• Abstract Fluid–structure interaction (FSI) is a common phenomenon in biological systems. FSI problems of practical interest, such as fish/mammalian swimming, insect/bird flight, and human cardiac blood flow and respiration often involve multiple 3D immersed bodies with complex geometries undergoing very large structural displacements, and inducing very complex flow phenomena. Simulation of heart valve FSI is a technically challenging problem due to the large deformation of the valve leaflets through the cardiac fluid domain in the atrium and ventricular chambers.
    Recently, we developed a FSI computational framework [1] for modeling patient-specific left heart (LH) dynamics using smoothed particle hydrodynamics (SPH) for… More
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  • Sensing Traction Force Induces Cell-Cell Distant Communications for the Rapid Network Assembly of Airway Smooth Muscle Cells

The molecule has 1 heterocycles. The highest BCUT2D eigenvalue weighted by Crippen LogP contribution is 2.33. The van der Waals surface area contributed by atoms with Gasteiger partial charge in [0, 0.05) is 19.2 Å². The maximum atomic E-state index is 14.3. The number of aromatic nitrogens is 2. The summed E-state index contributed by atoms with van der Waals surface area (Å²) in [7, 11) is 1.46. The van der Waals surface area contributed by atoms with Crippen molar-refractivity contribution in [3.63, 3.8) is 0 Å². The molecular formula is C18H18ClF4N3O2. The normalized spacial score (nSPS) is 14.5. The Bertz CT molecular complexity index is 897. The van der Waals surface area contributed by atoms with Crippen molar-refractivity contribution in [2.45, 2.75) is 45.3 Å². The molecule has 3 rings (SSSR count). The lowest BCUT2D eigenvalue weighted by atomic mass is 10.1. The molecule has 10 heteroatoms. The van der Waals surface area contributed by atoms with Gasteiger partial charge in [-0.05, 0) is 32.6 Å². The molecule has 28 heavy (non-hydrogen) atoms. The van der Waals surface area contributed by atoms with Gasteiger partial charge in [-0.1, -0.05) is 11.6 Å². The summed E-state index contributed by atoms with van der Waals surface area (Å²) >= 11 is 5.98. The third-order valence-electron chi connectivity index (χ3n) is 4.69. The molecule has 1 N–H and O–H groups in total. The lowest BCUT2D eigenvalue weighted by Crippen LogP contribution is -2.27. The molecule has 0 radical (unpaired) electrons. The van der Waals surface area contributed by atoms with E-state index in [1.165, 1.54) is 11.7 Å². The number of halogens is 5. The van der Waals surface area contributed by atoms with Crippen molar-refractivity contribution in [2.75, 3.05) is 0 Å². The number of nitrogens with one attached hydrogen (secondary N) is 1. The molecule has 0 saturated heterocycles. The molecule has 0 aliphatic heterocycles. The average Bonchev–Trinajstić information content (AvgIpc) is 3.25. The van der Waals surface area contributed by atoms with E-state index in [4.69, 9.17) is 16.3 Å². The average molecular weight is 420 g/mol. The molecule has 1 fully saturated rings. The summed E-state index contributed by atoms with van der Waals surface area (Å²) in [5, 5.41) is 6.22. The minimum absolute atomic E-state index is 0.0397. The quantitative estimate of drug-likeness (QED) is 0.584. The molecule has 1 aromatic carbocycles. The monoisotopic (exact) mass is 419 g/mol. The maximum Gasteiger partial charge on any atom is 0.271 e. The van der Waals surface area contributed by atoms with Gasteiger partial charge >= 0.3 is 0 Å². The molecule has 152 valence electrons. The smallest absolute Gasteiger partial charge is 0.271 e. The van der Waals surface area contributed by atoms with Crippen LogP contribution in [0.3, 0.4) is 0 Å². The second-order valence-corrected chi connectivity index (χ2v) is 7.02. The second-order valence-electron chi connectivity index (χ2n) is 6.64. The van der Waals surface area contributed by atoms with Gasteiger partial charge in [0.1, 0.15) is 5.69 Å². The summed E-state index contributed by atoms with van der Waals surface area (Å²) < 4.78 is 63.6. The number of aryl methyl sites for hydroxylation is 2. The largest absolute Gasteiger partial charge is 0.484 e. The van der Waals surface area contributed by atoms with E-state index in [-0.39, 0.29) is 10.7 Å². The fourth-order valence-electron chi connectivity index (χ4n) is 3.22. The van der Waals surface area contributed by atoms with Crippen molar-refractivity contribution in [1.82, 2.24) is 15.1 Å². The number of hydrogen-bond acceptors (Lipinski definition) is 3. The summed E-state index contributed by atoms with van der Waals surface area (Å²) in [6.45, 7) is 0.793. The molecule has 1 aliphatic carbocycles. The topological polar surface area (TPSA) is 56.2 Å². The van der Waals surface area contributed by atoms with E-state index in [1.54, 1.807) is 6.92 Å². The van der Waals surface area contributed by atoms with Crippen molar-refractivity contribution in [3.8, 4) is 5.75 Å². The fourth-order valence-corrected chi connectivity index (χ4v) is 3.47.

• Abstract The collective functions at cell population level rely on cell-cell communications with or without direct contacts [1-3]. The long-range biomechanical force propagating across certain scales far beyond single cell size may reserve the capability to trigger coordinative biological responses within cell population [3-5]. Whether and how cells communicate with each other mechanically in a distant manner remains largely to be explored. Airway smooth muscle (ASM) cells are one crucial component in providing mechanical support and contraction force for the bronchial tubes in respiratory system, whereas the mechanical property of ASM is also associated with asthma attack, and during airway hyper-responsiveness,… More
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  • An Isogeometric Analysis Computational Platform for Material Transport Simulation in Complex Neurite Networks